9. Fold through rest of meringue Now, this is where the truly tricky part comes in. It’s time to fold the meringue into the paste. Add all of the meringue to the bowl with the paste and start to carefully fold it in with your rubber spatula, scraping down the sides of the bowl and cutting through the middle. This way, you won’t knock all of the air out of the meringue. It’s quite difficult to properly describe this process, so please do take a look at the video to see how it’s done. You want to mix like this until, when you hold up the spatula, the mixture ribbons of it and doesn’t melt into the mixture in the bowl right away. Jemma and Dane explain it perfectly in the video. It’s easy to overmix at this point, and if you do that, there’s no way back, so pay close attention.

10. Transfer batter to piping bag Fit your piping bag with a 1 cm nozzle and fill it with the batter. Make sure the batter can’t run out: you can turn up the tip with the nozzle, or use a handy clip to keep the piping bag shut at the end while you’re putting the batter in there.

11. Pipe! Now, it’s finally time to pipe the macarons onto your baking sheet. The trick for piping macarons is to keep the piping bag completely vertical to the baking sheet. Keep the nozzle close the sheet and squeeze some batter onto it. If you’re using a template (which I recommend you do): squeeze until the hole is just filled. The batter will spread a little bit, but don’t worry about that. Jemma and Dane recommend keeping about an inch (2.5 cm, apparently) between two macarons.

12. Tap baking sheets on counter Once you’re done piping, you’ll need to tap the baking sheet on your counter a couple of times to knock out any air bubbles. You’ll ensure your macarons will come out nice and smooth. If there are still a few bubbles left, you can use a toothpick to pop them and then smooth out the batter again.

13. Leave them be You’ll need to leave your macarons alone for a while now. Depending on your climate, they’ll need to sit for half an hour (colder climates) up to an hour (warmer climates). You’ll know they’re ready to go into the oven when you can carefully touch a macaron and the batter doesn’t stick to your finger. They’ll have dried a little bit.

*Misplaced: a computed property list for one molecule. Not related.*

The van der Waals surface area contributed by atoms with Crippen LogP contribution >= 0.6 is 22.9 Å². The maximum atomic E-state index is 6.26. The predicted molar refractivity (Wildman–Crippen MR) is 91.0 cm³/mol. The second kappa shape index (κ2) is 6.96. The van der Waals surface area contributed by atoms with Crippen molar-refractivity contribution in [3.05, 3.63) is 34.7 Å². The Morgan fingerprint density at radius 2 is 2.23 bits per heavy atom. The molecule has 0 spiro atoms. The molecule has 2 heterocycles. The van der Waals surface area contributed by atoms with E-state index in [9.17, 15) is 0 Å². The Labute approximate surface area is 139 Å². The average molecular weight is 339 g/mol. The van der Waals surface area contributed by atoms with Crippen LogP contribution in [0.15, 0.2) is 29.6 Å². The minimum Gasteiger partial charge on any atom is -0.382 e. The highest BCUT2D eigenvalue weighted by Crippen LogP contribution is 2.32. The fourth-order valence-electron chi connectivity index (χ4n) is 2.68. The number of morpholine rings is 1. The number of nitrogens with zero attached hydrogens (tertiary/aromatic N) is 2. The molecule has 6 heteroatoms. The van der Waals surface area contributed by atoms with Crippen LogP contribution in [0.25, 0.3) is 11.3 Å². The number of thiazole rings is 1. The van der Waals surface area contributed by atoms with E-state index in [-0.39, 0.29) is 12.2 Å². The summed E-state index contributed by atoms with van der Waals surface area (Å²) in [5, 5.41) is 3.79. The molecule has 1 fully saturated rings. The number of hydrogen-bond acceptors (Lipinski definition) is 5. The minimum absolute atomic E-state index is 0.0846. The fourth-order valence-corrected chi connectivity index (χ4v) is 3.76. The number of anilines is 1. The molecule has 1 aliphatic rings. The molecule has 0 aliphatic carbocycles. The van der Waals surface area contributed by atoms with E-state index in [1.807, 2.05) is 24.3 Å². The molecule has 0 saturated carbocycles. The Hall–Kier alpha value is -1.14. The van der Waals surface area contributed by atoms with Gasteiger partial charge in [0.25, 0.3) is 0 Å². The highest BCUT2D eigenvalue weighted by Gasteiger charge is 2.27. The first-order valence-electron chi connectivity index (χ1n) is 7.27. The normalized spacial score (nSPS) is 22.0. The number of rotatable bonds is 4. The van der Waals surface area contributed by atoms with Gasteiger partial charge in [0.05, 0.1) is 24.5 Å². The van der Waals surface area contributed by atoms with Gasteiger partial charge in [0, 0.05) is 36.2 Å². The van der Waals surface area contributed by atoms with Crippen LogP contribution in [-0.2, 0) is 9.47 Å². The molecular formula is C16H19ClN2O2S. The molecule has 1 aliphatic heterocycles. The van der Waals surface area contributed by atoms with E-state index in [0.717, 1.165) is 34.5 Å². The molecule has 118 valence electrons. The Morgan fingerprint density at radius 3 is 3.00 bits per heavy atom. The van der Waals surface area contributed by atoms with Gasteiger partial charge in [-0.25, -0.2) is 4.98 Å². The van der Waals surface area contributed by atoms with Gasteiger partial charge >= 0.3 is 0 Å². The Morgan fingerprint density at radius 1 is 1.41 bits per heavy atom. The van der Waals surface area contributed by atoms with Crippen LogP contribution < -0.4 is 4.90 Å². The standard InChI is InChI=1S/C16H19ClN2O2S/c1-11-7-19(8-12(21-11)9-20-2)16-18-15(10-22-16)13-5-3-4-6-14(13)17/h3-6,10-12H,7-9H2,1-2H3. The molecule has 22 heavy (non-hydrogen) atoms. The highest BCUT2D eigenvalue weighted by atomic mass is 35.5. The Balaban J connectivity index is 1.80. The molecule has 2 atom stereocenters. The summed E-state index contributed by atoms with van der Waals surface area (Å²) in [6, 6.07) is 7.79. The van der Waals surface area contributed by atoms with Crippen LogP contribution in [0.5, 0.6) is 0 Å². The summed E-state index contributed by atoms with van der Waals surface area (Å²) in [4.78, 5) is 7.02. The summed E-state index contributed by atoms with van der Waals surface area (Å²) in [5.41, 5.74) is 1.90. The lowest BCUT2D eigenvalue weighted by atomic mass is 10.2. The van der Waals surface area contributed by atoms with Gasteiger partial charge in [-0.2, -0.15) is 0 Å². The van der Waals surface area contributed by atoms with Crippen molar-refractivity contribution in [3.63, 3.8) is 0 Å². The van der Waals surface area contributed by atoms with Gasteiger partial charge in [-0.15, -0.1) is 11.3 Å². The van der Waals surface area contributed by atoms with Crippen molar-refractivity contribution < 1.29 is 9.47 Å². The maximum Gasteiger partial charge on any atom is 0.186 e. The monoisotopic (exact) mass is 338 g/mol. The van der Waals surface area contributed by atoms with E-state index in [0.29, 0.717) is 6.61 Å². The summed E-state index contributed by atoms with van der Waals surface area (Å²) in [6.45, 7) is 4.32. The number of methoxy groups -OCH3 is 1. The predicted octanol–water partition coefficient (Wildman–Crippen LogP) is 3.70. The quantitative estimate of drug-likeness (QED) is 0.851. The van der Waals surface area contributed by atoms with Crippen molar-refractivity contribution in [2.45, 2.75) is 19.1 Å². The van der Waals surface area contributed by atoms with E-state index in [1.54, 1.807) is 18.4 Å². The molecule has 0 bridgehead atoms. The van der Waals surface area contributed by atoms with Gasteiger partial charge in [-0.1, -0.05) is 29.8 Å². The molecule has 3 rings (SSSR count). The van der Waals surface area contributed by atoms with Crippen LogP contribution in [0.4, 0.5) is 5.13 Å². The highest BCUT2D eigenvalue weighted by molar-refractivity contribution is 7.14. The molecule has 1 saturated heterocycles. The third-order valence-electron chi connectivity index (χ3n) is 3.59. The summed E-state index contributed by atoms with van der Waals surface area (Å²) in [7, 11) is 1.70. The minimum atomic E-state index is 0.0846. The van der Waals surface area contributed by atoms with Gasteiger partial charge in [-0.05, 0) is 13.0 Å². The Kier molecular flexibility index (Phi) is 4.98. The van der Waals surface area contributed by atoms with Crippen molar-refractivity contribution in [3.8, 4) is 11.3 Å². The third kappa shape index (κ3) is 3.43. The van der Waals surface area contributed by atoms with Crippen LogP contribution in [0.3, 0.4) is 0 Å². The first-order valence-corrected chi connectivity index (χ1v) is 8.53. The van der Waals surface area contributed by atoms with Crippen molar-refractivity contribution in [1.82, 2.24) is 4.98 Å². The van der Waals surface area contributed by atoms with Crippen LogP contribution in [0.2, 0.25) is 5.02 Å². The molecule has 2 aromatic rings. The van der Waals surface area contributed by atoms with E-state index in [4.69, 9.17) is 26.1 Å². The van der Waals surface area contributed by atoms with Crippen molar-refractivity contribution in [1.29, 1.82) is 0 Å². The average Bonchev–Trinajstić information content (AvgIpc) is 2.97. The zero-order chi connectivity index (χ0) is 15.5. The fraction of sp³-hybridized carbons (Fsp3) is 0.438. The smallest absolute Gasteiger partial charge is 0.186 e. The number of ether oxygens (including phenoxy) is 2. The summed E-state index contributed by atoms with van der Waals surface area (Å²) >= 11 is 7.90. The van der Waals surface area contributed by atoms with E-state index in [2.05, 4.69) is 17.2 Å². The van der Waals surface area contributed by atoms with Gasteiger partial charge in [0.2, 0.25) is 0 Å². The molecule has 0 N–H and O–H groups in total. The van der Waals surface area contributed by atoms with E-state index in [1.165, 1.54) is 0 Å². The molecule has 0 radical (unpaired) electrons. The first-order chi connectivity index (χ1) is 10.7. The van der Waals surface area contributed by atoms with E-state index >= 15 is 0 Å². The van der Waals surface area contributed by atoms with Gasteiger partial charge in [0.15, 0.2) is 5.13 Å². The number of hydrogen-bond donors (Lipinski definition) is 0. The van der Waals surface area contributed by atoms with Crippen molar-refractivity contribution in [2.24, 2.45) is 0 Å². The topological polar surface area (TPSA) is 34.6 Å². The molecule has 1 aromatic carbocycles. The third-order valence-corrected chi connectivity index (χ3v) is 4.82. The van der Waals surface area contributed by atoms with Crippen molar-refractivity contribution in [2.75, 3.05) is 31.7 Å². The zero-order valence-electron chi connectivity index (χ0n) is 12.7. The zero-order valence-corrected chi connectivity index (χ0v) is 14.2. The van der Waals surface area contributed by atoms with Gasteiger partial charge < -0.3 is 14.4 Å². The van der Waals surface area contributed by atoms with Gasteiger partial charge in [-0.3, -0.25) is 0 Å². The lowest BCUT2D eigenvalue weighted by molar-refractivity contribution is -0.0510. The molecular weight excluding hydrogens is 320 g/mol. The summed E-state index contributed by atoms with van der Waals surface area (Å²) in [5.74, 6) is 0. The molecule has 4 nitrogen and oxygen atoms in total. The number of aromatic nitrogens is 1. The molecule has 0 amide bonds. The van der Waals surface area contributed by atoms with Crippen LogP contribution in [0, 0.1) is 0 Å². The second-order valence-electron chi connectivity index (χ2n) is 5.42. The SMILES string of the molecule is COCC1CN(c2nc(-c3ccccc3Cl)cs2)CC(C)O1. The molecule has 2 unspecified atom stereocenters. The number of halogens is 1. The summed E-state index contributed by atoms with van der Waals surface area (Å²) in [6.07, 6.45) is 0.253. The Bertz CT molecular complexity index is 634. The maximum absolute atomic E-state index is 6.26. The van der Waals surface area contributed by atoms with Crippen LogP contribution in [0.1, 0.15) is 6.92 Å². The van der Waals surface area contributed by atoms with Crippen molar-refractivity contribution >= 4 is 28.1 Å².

14. Bake! Ah, the next bit where it can all go wrong… The baking! Make sure your oven is preheated properly and check your freestanding oven thermometer for the exact temperature. Put in one baking sheet at a time and bake the macarons for about 12 minutes. You can test them by touching them and seeing whether the top comes away from the bottom. If this is the case, they’ll need a minute or two longer in the oven.

15. Let them cool and make your filling Once the macarons are done baking, take them out of the oven and let them cool. They’ll cool faster if you slide the parchment paper off of the baking sheet. Don’t try to take the macarons off of the parchment paper yet at this point; wait until they’ve cooled completely, otherwise part of it might stick to the paper and you’re left with half a macaron. While the macarons are cooling, prepare your filling. I just use storebought lemon curd and put that in a small piping bag.

16. Add filling Sort the macarons into pairs when they’ve cooled completely. Some will be bigger than others, but with a bit of luck, you’ll be able to match every macaron to a friend of equal size. Pipe a bit of your preferred filling onto one half of the macaron and then press the other half on top of it. Do this for all of them.

And that’s it! You’re finally done and you’ve got yourself some delicious macarons! Even if they’re not looking perfect, they probably still taste pretty damn good.

Oh wow, what a ride. It was stressful, but also so much fun! Thanks to CupcakeJemma for providing such a useful guide and thanks to my trusty oven for making it work. Now it’s time for me to have another macaron because they taste like heaven and I’m hungry after typing all of this up.

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10 thoughts on “The Macaron Saga – Part 4: SUCCESS (with recipe!)

  1. They look amazing! 😍 I’ve tried making them myself and they’re quite hit and miss 😆 My favourite shop has shut down so I may have to embark on the baking journey again so will save your recipe 😆